S179 Global Warming's Effects on Tropical and Extratropical Cyclone Tracks

Sunday, 22 January 2017
4E (Washington State Convention Center )
Julian Eric Gordon, North Carolina A&T State Univ., Greensboro, NC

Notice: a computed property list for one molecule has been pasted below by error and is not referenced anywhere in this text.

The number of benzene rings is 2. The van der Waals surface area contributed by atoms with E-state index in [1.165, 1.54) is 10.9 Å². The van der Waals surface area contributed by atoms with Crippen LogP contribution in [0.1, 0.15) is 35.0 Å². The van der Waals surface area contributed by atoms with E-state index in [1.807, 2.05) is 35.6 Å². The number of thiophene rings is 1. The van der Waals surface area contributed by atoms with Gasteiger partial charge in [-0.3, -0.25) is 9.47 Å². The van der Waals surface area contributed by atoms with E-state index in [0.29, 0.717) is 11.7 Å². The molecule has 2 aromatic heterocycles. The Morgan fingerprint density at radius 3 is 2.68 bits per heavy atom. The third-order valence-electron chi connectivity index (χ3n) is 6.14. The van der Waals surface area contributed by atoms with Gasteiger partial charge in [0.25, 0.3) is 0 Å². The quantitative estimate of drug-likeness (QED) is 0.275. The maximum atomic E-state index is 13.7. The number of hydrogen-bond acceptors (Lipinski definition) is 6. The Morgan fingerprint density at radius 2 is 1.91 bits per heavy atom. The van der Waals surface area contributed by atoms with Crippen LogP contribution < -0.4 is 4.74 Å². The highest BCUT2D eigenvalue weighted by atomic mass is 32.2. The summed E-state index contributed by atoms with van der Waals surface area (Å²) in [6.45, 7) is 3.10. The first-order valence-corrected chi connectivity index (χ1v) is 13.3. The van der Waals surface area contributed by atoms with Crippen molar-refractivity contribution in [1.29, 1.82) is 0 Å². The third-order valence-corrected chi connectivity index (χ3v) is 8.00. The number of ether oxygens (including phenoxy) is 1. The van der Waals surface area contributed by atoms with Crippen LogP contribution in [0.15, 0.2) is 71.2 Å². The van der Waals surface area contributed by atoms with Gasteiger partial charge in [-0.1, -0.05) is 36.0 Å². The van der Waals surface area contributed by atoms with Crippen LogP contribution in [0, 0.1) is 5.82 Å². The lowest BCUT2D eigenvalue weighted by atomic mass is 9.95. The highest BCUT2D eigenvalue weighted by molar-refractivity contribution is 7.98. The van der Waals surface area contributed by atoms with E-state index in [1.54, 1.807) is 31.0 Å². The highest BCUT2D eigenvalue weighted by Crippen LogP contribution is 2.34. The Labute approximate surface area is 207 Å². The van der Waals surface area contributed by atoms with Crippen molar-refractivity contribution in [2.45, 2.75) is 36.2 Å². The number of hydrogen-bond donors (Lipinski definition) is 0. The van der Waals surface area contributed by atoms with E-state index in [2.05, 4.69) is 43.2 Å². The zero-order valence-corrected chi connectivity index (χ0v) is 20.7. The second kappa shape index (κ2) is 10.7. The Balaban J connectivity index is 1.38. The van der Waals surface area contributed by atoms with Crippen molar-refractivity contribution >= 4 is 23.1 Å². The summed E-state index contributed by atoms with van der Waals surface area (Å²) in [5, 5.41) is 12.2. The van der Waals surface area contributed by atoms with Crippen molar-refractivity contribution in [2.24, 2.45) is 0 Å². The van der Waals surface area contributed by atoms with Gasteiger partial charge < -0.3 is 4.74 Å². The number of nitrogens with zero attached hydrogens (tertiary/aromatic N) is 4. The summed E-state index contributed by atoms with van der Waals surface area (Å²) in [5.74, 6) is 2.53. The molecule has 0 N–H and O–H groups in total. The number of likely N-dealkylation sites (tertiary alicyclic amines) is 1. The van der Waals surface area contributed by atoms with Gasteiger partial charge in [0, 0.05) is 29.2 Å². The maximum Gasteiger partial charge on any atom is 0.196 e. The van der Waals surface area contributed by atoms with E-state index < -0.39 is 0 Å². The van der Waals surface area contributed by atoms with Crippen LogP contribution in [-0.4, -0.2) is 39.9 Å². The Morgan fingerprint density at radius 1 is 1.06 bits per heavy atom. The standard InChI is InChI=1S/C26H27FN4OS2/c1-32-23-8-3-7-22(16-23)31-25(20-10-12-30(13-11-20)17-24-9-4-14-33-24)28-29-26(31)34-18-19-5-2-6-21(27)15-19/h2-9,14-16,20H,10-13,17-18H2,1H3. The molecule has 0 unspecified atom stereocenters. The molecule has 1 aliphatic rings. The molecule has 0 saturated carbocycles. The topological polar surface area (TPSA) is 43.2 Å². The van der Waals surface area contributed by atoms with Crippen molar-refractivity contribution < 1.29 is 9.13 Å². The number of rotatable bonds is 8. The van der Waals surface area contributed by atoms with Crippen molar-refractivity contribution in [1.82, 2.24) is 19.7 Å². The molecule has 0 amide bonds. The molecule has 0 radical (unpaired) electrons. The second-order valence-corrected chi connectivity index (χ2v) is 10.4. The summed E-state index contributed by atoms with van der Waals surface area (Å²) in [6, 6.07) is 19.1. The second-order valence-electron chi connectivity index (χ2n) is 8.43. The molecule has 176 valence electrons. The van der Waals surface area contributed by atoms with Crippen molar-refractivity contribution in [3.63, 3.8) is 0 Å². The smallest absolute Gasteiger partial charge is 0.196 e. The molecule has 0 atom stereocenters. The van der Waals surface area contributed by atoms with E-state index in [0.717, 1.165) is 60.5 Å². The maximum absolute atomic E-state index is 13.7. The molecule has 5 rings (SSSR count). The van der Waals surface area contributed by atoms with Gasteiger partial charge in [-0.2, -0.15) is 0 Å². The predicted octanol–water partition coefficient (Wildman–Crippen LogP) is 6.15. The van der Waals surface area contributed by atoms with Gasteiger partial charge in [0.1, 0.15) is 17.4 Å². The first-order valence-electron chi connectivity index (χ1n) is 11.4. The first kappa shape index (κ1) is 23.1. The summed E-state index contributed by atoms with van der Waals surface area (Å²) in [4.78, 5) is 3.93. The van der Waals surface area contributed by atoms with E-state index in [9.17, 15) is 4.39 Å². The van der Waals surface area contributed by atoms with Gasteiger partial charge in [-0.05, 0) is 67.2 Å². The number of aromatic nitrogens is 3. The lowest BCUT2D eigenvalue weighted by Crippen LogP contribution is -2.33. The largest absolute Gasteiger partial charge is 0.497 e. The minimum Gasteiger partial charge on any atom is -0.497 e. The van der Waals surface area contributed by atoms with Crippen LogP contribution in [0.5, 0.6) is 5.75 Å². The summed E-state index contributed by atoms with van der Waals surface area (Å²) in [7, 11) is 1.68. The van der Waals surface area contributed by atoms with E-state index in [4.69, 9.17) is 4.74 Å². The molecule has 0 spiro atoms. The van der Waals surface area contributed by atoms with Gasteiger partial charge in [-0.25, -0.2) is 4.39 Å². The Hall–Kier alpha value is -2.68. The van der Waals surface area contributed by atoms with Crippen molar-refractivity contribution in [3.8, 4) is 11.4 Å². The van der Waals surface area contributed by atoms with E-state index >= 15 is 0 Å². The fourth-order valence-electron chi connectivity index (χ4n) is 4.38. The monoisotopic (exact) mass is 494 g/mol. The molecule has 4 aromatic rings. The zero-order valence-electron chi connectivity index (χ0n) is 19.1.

Tropical cyclones (TCs) play a crucial role in Earth's energy and water cycles. Recurving TCs, and those undergoing extratropical transition (ET) are especially important in the North Atlantic and western North Pacific basins. These systems can impact major population centers outside of the tropics and  sub-tropics, as Irene (2011) and Sandy (2012) have recently demonstrated in the United States. Changes in the extratropical storm tracks in response to warming are difficult to ascertain because of offsetting physical processes. Weakened lower-tropospheric baroclinicity and increased tropospheric static stability in the sub-tropics argue for weaker storms and a northward shift in the storm track. Enhanced upper-tropospheric jets and increased water vapor content favor strengthening. Initial experiments led to the hypothesis  that warming would increase the strength of the fiercest cyclones, along with some diabatic storm-scale features such as the cyclonic low level jet (LLJ). The LLJ plays an important role in poleward heat and moisture transport, and can be associated with heavy precipitation and damaging winds. Furthermore, it was  hypothesized that the small spatial scale of storm-scale features which are most strongly influenced by latent heating led to under-representation of storm-track changes in coarse grain General Circulation Model (GCM) simulations. The outcomes of these tested hypotheses hold important implications for the interpretation of GCM output, as well as determining GCM resolution requirements. The research proposed here centers around two broad and related foci: (i) an investigation of how the intensity and frequency of recurving TCs, and those undergoing ET, will be affected by climate change; and (ii) an analysis of how the spatial and temporal distribution of tropical cyclogenesis may change with climate.
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